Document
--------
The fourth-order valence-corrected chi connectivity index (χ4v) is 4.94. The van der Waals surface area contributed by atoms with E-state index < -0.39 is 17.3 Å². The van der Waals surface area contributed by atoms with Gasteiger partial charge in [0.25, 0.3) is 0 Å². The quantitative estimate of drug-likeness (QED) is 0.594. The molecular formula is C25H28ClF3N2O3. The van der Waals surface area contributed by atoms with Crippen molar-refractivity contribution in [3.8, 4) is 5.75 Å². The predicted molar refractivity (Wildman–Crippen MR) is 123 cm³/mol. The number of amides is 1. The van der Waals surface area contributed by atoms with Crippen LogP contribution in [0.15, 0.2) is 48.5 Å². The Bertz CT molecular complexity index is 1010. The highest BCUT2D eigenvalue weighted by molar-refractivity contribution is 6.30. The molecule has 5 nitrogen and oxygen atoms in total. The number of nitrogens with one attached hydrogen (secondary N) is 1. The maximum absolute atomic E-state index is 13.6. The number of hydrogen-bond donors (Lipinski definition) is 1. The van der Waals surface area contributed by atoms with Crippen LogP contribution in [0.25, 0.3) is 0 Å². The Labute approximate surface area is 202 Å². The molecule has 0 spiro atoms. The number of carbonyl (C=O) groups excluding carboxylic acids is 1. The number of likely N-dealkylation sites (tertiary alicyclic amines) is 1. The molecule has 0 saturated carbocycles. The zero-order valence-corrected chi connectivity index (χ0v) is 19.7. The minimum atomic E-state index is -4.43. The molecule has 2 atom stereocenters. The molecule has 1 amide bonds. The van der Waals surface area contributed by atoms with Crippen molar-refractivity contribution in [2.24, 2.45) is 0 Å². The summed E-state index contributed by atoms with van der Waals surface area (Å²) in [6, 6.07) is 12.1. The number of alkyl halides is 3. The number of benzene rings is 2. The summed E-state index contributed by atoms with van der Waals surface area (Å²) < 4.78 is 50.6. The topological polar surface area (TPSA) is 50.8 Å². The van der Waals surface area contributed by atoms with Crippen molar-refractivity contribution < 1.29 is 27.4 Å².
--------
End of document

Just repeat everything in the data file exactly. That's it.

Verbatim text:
The fourth-order valence-corrected chi connectivity index (χ4v) is 4.94. The van der Waals surface area contributed by atoms with E-state index < -0.39 is 17.3 Å². The van der Waals surface area contributed by atoms with Gasteiger partial charge in [0.25, 0.3) is 0 Å². The quantitative estimate of drug-likeness (QED) is 0.594. The molecular formula is C25H28ClF3N2O3. The van der Waals surface area contributed by atoms with Crippen molar-refractivity contribution in [3.8, 4) is 5.75 Å². The predicted molar refractivity (Wildman–Crippen MR) is 123 cm³/mol. The number of amides is 1. The van der Waals surface area contributed by atoms with Crippen LogP contribution in [0.15, 0.2) is 48.5 Å². The Bertz CT molecular complexity index is 1010. The highest BCUT2D eigenvalue weighted by molar-refractivity contribution is 6.30. The molecule has 5 nitrogen and oxygen atoms in total. The number of nitrogens with one attached hydrogen (secondary N) is 1. The maximum absolute atomic E-state index is 13.6. The number of hydrogen-bond donors (Lipinski definition) is 1. The van der Waals surface area contributed by atoms with Crippen LogP contribution in [0.25, 0.3) is 0 Å². The Labute approximate surface area is 202 Å². The molecule has 0 spiro atoms. The number of carbonyl (C=O) groups excluding carboxylic acids is 1. The number of likely N-dealkylation sites (tertiary alicyclic amines) is 1. The molecule has 0 saturated carbocycles. The zero-order valence-corrected chi connectivity index (χ0v) is 19.7. The minimum atomic E-state index is -4.43. The molecule has 2 atom stereocenters. The molecule has 1 amide bonds. The van der Waals surface area contributed by atoms with Crippen molar-refractivity contribution in [2.24, 2.45) is 0 Å². The summed E-state index contributed by atoms with van der Waals surface area (Å²) in [6, 6.07) is 12.1. The number of alkyl halides is 3. The number of benzene rings is 2. The summed E-state index contributed by atoms with van der Waals surface area (Å²) < 4.78 is 50.6. The topological polar surface area (TPSA) is 50.8 Å². The van der Waals surface area contributed by atoms with Crippen molar-refractivity contribution < 1.29 is 27.4 Å².